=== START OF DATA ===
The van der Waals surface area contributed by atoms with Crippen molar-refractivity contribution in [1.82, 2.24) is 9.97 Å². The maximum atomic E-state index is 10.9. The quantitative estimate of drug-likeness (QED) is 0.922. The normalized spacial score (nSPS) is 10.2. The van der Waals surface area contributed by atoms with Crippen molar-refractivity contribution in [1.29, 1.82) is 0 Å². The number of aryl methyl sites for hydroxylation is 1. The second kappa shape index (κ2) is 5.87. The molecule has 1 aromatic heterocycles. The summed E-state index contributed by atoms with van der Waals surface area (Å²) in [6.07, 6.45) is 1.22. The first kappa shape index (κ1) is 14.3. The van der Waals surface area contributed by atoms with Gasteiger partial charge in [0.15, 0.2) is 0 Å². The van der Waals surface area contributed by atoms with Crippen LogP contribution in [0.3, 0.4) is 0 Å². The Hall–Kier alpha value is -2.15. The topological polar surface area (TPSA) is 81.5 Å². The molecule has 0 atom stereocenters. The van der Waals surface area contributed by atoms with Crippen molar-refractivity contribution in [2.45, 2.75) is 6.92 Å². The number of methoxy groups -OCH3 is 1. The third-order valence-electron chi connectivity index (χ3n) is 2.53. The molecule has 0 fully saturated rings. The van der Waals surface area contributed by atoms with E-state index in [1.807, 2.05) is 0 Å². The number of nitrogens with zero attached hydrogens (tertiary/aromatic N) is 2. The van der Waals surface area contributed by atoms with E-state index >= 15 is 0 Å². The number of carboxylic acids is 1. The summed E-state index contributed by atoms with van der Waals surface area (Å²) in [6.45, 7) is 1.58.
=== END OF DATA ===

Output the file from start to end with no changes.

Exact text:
The van der Waals surface area contributed by atoms with Crippen molar-refractivity contribution in [1.82, 2.24) is 9.97 Å². The maximum atomic E-state index is 10.9. The quantitative estimate of drug-likeness (QED) is 0.922. The normalized spacial score (nSPS) is 10.2. The van der Waals surface area contributed by atoms with Crippen molar-refractivity contribution in [1.29, 1.82) is 0 Å². The number of aryl methyl sites for hydroxylation is 1. The second kappa shape index (κ2) is 5.87. The molecule has 1 aromatic heterocycles. The summed E-state index contributed by atoms with van der Waals surface area (Å²) in [6.07, 6.45) is 1.22. The first kappa shape index (κ1) is 14.3. The van der Waals surface area contributed by atoms with Gasteiger partial charge in [0.15, 0.2) is 0 Å². The van der Waals surface area contributed by atoms with Crippen LogP contribution in [0.3, 0.4) is 0 Å². The Hall–Kier alpha value is -2.15. The topological polar surface area (TPSA) is 81.5 Å². The molecule has 0 atom stereocenters. The van der Waals surface area contributed by atoms with Crippen molar-refractivity contribution in [2.45, 2.75) is 6.92 Å². The number of methoxy groups -OCH3 is 1. The third-order valence-electron chi connectivity index (χ3n) is 2.53. The molecule has 0 fully saturated rings. The van der Waals surface area contributed by atoms with E-state index in [1.807, 2.05) is 0 Å². The number of nitrogens with zero attached hydrogens (tertiary/aromatic N) is 2. The van der Waals surface area contributed by atoms with E-state index >= 15 is 0 Å². The number of carboxylic acids is 1. The summed E-state index contributed by atoms with van der Waals surface area (Å²) in [6.45, 7) is 1.58.